Born: June 21, 1905 in Paris, France
Died: April 15, 1980 in Paris, France
Nobel Prize in Literature: 1964
The Imagination (1936)
Being and Nothingness (1943)
Critique of Dialectical Reason (1960)
Truth and Existence (1989)
Jean-Paul Sartre was a French novelist and philosopher who is famous for his development and defense of atheistic existential philosophy. Sartre was unusual in that he wrote philosophy both for philosophers and for lay people. Works aimed at the former were typical philosophical books while works aimed at the latter were plays or novels. All expressed the same basic ideas, but in different forms.
Sartre was active in the French Resistance when the Nazis controlled his country, and he tried to apply his existentialist philosophy to real-life political problems of his age. As a result, he remained through his life also a committed Marxist, although he repudiated the communist party in France.
The central theme of Sartre's philosophy was always being and human beings: What does it mean to be and what does it mean to be a human being. Sartre argued that there were essentially two kinds of being. The first is being-in-itself (en-soi), which is characterized as fixed, complete, and having absolutely no reason for its being - it just is. This is basically the same as the world of external objects.
The second is being-for-itself (pour-soi), which is characterized as dependent upon the former for its existence. It has no absolute, fixed, eternal nature. Thus, human existence is characterized by "nothingness" - anything which we claim is part of human life is of our own creation, often through the process of rebelling against external constraints.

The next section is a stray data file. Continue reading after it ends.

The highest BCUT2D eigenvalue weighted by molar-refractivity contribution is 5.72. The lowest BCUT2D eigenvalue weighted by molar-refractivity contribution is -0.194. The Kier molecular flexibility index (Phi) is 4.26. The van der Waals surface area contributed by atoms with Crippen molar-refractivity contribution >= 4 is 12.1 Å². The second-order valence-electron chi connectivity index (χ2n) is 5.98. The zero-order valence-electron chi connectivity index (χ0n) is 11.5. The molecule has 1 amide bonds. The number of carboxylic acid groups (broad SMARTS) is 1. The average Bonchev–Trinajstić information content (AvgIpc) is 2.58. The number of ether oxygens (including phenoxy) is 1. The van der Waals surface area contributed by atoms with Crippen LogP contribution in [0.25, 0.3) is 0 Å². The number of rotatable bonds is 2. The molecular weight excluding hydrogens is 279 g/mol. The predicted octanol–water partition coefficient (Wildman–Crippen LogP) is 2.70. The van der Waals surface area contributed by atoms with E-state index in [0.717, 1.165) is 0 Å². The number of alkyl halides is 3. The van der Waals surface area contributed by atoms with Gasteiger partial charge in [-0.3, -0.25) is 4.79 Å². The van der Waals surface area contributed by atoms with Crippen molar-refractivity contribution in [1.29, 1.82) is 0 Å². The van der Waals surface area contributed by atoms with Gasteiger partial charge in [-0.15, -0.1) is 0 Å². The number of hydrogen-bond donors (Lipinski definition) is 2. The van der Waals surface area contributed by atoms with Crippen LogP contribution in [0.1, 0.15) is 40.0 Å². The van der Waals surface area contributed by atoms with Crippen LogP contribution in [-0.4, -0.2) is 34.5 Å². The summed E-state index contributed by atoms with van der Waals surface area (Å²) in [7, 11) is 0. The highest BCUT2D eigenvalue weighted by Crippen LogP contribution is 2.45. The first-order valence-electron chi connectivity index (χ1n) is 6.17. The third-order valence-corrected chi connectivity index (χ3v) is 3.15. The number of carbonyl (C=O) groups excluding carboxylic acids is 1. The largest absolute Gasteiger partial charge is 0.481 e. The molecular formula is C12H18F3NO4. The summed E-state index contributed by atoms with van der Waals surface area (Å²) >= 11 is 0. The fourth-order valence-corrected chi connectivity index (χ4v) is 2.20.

This is the condition of humanity - absolute freedom in the world. This freedom in turn produces anxiety and fear because, without God, humanity is left alone and without an external source of direction or purpose. Some try to conceal this freedom from themselves by some form of psychological determinism - the belief that they must be or think or act in one form or another. This always ends in failure, however, and Sartre argues that it is better to accept this freedom and make the most of it.
In his later years, he moved towards a more Marxist view of society. Instead of simply the completely free individual, he acknowledged that human society imposes certain boundaries on human existence which are difficult to overcome. However, even though he advocated revolutionary activity, he never joined the communist party, and disagreed with communists on a number of issues. He did not, for example, believe that human history is deterministic.
Despite his philosophy, he always claimed that religious belief remained with him - perhaps not as an intellectual idea but rather as an emotional commitment. He used religious language and imagery throughout his writings and tended to regard religion in a positive light.
Existence is prior to essence. Man is nothing at birth and throughout his life he is no more than the sum of his past commitments. To believe in anything outside his own will is to be guilty of 'bad Faith.' Existentialist despair and anguish is the acknowledgement that man is condemned to freedom. There is no God, so man must rely upon his own fallible will and moral insight. He cannot escape choosing.
Man is condemned to be free; because once thrown into the world, he is responsible for everything he does.
Hell is other people.
Freedom is what you do with what's been done to you.
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Biographies of Philosophers
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What is Philosophy?
What is philosophy? Is there any point in studying philosophy, or is it a useless subject? What are the different branches of philosophy - what's the difference between aestheitcs and ethics? What's the difference between metaphysics and epistemology?